Some photography credited to Vicky McNally and Cygnet Healthcare, with all editing done by me via Moldiv
I never thought I'd say that I was excited for a conference-style event... But the New Approaches conference was being held in the same venue as a previous one, and it meant that I was staying in the same hotel; and I found all of that quite comforting. I was also looking forward to some of the talks after receiving the agenda; and the thought of meeting new people is always exciting!
In the introduction and welcoming from the Joint Chairs; we heard from Dr Rob Kehoe, a Psychiatrist and the Medical Director of the West Yorkshire Cygnet Hospitals. Dr Kehoe briefly described some of the talks coming up later today as being about physical health, nutrition, and patient co-production but expressed his view that mental health should be no different from physical, when we all only have one body. Dr Kehoe was also curious to know how varied the event attendees were and asked for a show of hands for each profession he listed. There were hands raised for 'Consultants' and 'Nurses;' but on mentioning 'Occupational Therapists,' there was a huge cheer from a few of the tables towards the back corner of the room!
Honestly, I was surprised to hear that the other Chair; Michael Humes, had once been a Service User because he now has an impressive list of job titles; including being a Patient Reviewer; with both the Quality Network for Forensic Mental Health Services and the Advisory Board at the Royal College of Psychiatrists. Ironically, he said he felt like an Air Hostess whilst giving directions to the fire exits during the general housekeeping part of his welcoming speech.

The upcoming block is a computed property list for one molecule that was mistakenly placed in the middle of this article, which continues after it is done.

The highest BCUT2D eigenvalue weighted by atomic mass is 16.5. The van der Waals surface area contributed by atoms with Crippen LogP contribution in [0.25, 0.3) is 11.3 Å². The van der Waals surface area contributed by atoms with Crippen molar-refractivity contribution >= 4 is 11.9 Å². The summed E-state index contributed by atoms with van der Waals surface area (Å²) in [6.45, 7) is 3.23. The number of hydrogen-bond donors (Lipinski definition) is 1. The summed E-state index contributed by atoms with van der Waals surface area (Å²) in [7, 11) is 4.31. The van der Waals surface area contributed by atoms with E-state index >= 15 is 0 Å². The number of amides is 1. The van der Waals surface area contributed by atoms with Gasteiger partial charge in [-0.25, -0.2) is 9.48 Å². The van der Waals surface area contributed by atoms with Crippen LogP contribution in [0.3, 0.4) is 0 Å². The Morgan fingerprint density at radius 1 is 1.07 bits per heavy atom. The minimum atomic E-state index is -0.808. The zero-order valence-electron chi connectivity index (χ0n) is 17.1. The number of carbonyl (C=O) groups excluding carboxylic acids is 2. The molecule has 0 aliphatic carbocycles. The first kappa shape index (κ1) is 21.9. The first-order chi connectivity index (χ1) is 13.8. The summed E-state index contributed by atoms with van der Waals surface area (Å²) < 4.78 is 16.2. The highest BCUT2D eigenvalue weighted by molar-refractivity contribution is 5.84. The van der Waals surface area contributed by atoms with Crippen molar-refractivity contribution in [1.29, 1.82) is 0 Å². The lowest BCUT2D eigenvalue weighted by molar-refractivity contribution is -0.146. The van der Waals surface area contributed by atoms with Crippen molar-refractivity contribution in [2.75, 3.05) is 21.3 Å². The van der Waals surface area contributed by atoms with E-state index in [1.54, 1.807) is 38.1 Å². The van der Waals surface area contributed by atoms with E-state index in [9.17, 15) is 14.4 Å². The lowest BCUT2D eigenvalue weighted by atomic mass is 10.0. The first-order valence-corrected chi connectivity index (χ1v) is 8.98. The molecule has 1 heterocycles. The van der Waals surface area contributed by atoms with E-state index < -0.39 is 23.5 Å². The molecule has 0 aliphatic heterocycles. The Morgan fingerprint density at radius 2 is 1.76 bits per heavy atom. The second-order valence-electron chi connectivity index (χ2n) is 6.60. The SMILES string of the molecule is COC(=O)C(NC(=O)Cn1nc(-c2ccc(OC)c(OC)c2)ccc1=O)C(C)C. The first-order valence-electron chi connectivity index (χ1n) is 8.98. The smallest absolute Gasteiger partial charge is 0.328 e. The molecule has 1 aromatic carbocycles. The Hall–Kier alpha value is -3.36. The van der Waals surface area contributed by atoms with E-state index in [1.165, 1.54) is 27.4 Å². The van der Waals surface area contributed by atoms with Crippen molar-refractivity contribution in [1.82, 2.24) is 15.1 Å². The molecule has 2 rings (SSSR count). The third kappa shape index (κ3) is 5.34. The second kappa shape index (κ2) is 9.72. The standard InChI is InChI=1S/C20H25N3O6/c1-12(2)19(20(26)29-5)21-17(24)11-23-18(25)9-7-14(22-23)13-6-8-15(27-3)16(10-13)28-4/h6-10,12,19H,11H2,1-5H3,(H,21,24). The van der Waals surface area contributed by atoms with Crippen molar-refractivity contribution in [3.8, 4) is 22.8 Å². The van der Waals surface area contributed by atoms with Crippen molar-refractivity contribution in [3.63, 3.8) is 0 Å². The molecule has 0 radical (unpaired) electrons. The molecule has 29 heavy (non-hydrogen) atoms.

As is typical with events, not everything went to plan and the agenda has a last minute tweeking so that our first speaker was Louise Jefferies, Occupational Therapist with medium and low secure wards within the Men's Mental Health Pathway. Louise talked about the Vona Du Toit Model of Creativity Ability (VdTMoCA) and how it is essential for professionals to engage early and frequently with Service Users. She walked us through the nine Levels of Creative Ability and how to provide a numerical value to the levels via the Activity Participation Outcome Measure (APOM).
During Louise's talk, when talking about a psychotic patient; she used the phrasing that she "...didn't know what to do with him." Straight away I picked up on it and in the Q&A after her piece, I squashed the fear of making the atmosphere awkward and summoned up the courage to question her about it; asking her if she'd reconsider using that phrase. She told me that she wouldn't have a problem saying it to the Service User's face and was sure that she had actually told him 'when I first met you I didn't know what to do with you!' I told her that from a Service User viewpoint, if it had been said to me; I'd have felt like an inconvenience and would have found it detrimental and patronising.
Note: In the break Louise Jeffries explained that the phrasing was purely in exasperation.
The second talk was by Dr. Julie Repper, Recovery Lead for Nottingham Healthcare Trust and Joint Editor of the Journal of Mental Health and Social Inclusion. It was Julie's role as Director for ImROC (Impementing Recovery through Organisational Change) that had brought her to the event today to discuss strategies for using ImROC alongside patient co-production. Dr. Repper spoke about how it only required very simple features for an organisation to enable recovery; and how little time (3 afternoons per year) a member of staff would have to give up to co-facilitate a course at a Recovery College. Julie believes that in using co-production and recognising what a difference lived experience - and in particular Experts By Experience - can make; there's been a shift in the power balance. There was also a special little shout-out to the 'No Force First' policy within Mersey Care and recognition that it is 'leading the way.'